Review: Tommy Smith & SNJO play Ellington

TONY TROON admires the versatility of the Scottish National Jazz Orchestra under Tommy Smith. They've done Weather Report and will soon do Miles Davis. On this occasion they brought out the timeless appeal of Duke Ellington, with Smith even showing Paul Gonsalves "where to get off"

Photo: Andy Catlin



Tommy Smith 2012Opening a five-city Scottish tour, the SNJO showed that many "new things" later the music of Duke Ellington has undiminished appeal. A near sell-out Perth Theatre was swung majestically from the 1920s (Creole Love Call) to the Duke's later suites by a 15-piece band which had not only mastered a raft of often complex arrangements but could also slot itself unerringly into the richness and tenderness of the Ellington manner. And it's a band which has dipped into the music of Weather Report and will soon tackle Miles Davis: its adaptability is frankly amazing.

With Brian Kellock guesting at the piano and Tommy Smith leading the saxes, there was high talent and commitment in every rank. Chris Grieve's lush trombone sound and Tom MacNiven's very articulate trumpet delivered Concerto For Cootie with a sumptuous flourish. The rich thunder of Bill Fleming's baritone anchored the ensembles and Martin Kershaw’s clarinet was given an important role, in true Ducal style. Cup mutes and hats were flourished by the brass players to recreate the special timbres that Ellington relished so much, while Ryan Quigley soared into Cat Anderson territory in Harlem Air Shaft and others. Prelude To A Kiss featured altoist Ruraidh Pattison’s startling range of glissandi.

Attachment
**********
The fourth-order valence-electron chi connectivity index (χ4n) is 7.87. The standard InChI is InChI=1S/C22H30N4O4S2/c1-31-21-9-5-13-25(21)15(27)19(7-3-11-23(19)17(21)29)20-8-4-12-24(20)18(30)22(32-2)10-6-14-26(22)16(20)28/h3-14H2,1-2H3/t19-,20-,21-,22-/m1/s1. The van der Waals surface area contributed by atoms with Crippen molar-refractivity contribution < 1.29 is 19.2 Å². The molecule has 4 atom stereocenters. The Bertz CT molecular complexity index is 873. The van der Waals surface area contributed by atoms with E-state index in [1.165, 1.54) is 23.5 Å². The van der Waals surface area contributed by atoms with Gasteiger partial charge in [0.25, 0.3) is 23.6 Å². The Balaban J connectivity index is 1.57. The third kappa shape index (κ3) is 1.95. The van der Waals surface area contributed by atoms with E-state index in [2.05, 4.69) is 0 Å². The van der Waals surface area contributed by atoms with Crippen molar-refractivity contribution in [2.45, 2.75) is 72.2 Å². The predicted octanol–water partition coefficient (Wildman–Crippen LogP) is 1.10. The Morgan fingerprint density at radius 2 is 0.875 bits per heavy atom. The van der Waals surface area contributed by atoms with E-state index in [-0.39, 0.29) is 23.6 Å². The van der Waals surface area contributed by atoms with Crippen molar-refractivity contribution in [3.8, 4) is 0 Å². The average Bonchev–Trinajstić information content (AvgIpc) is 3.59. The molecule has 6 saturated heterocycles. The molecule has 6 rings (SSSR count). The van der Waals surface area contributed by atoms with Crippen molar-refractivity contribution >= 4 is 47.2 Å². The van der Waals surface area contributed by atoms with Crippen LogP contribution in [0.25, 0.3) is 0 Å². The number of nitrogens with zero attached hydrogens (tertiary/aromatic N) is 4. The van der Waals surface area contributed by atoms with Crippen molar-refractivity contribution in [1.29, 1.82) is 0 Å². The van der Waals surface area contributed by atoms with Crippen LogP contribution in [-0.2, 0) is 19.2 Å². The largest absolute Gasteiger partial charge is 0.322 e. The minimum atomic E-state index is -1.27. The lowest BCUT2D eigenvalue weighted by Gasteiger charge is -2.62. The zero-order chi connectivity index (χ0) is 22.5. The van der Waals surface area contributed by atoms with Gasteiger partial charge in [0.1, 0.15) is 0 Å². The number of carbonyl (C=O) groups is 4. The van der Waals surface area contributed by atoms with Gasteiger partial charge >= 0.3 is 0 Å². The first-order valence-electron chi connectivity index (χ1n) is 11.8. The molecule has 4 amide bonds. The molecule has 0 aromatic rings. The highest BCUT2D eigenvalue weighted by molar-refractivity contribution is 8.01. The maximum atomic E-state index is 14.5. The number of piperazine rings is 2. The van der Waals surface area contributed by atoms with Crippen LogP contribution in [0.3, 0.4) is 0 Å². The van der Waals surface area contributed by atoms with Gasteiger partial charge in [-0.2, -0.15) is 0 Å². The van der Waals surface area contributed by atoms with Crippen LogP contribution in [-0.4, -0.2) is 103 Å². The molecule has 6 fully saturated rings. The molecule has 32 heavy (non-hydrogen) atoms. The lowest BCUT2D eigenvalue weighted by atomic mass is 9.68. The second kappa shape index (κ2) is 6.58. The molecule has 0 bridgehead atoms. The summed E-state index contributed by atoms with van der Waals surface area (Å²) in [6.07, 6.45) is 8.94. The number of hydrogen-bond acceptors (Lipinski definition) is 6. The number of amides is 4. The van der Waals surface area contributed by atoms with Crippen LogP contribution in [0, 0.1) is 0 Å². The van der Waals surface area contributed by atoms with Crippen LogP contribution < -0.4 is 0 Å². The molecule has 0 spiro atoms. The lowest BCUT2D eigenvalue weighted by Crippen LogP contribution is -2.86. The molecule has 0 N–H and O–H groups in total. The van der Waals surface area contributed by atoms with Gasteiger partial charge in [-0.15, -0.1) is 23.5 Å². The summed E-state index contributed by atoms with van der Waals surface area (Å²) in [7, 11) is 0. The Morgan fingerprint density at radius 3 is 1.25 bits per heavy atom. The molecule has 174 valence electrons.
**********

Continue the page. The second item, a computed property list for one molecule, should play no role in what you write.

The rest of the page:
In several numbers, including a moving Solitude, Tommy Smith brought trios and quartets out front to weave in close harmony and bring a new texture to this opulent tapestry. Kellock's improvisational flourishes and witty keyboard interjections added spice to the arrangements and to a well-balanced ensemble. In the spirit of Newport 1956, Smith kicked off a blistering Diminuendo And Crescendo In Blue during which he absolutely showed the late Paul Gonsalves where to get off. But Perth wanted more, and cooled down to a bouncing encore of Things Ain't What They Used To Be. This brilliant orchestra went on to take "In The Spirit of the Duke" to Aberdeen, Edinburgh, Glasgow and Inverness.


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